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Culturefly At The BFI: London Film Festival Special – Exhibition

Culturefly At The BFI: London Film Festival Special – Exhibition


Genre: Drama

Directed by: Joanna Hogg

Starring: Tom Hiddleston, Harry Hershaw, Viv Albertine, Liam Gillick

Premiering in the UK at this year’s Film Festival, Joanna Hogg’s latest continues to carve the director’s individualistic niche that she has been developing since Unrelated was released in 2007. In that first film and her follow up Archipelago, Hogg intimately examined the building frustrations within a family circle. For her third film, Hogg’s approach is notably more minimalist, focusing her story on artistic couple D & H who share a beautiful multi-story flat in West London. After spending two decades there, they are deciding to sell for unknown reasons. However, as their moving day draws ever closer, the anxieties of the situation and memories of the past begin to exemplify the growing cracks in the couple’s relationship.

Sparse in narrative but rich in character, Exhibition is continuing proof of Hogg’s superb eye for human interaction. The writer/director has a fantastic talent for honestly capturing the more negative nuances of relationships. Her observant style, complete with lengthy takes and a distinct lack of non-diegetic sound, gives the film a remarkable sense of realism that makes it impossible to resist.

Both leads give remarkable performances, with Viv Albertine being particularly impressive. In her first acting role, Albertine poignantly captures the growing anxieties that come with closing a major chapter in your life and moving on to pastures new. When onscreen with Liam Gillick’s H, the pair create a remarkable feeling of insecurity that inhabits their character’s relationship. Their tragic inability to be able to express themselves face-to-face meaning that most of their communicating is done via an intercom system.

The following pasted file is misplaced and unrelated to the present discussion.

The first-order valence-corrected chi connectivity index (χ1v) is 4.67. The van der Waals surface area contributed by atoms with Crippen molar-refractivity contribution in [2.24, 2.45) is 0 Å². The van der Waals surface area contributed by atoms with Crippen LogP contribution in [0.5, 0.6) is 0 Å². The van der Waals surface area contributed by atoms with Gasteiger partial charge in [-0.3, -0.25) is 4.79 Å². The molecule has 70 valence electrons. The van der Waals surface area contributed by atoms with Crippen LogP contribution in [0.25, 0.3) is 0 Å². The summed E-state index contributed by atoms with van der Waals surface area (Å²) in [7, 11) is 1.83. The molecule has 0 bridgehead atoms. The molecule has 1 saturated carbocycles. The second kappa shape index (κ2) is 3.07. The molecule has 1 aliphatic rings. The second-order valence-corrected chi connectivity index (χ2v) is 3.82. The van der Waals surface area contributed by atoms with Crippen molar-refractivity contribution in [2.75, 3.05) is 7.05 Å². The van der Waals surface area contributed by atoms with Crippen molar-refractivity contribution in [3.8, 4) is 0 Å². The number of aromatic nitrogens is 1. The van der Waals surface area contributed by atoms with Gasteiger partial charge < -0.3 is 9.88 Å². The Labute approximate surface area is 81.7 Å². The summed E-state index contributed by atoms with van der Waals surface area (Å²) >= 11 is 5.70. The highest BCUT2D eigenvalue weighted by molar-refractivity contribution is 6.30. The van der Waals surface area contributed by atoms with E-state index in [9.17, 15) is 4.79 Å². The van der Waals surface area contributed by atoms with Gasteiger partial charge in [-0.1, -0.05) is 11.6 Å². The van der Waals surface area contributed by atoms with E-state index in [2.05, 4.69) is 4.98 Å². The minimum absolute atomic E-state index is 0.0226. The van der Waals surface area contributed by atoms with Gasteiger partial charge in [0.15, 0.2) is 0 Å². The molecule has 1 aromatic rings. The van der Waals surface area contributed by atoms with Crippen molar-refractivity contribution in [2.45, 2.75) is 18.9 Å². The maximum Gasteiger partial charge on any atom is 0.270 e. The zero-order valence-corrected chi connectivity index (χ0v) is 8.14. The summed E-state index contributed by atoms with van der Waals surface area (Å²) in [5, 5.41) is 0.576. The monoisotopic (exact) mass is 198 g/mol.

The talent of the actors can also be seen through Hogg’s style, which refuses to adhere to a script and encourages the performers to improvise much of the dialogue. It is through this that the director creates the powerful emotion that drives her film. At times funny and at others poignant, Exhibition explores the reality of a relationship that’s uncontrollably starting to crumble.

The remarkable flat where Hogg sets her story, designed and lived in by the late architect James Melvin (whom the film is also dedicated to), is almost a character in itself. Its astonishing interior of sliding doors and spiral staircases are what inspire our central couple, but is it also what’s keeping them together? The outside world, mostly unseen but always within earshot, is treated as a vast labyrinth that can prey on our darkest fears when we’re alone. Hogg’s superb sound design demands specific recognition; the amalgamation of sirens, voices and the elements creating this unrelenting atmosphere of dread that particularly haunts D whenever she or H journey outside.

Peppered with wit and driven by sadness, Hogg’s third feature may well be her best yet. The superb exploration of intimate emotions makes Exhibition a very honest film about love and change, carefully woven with exquisite direction and note-perfect performances.


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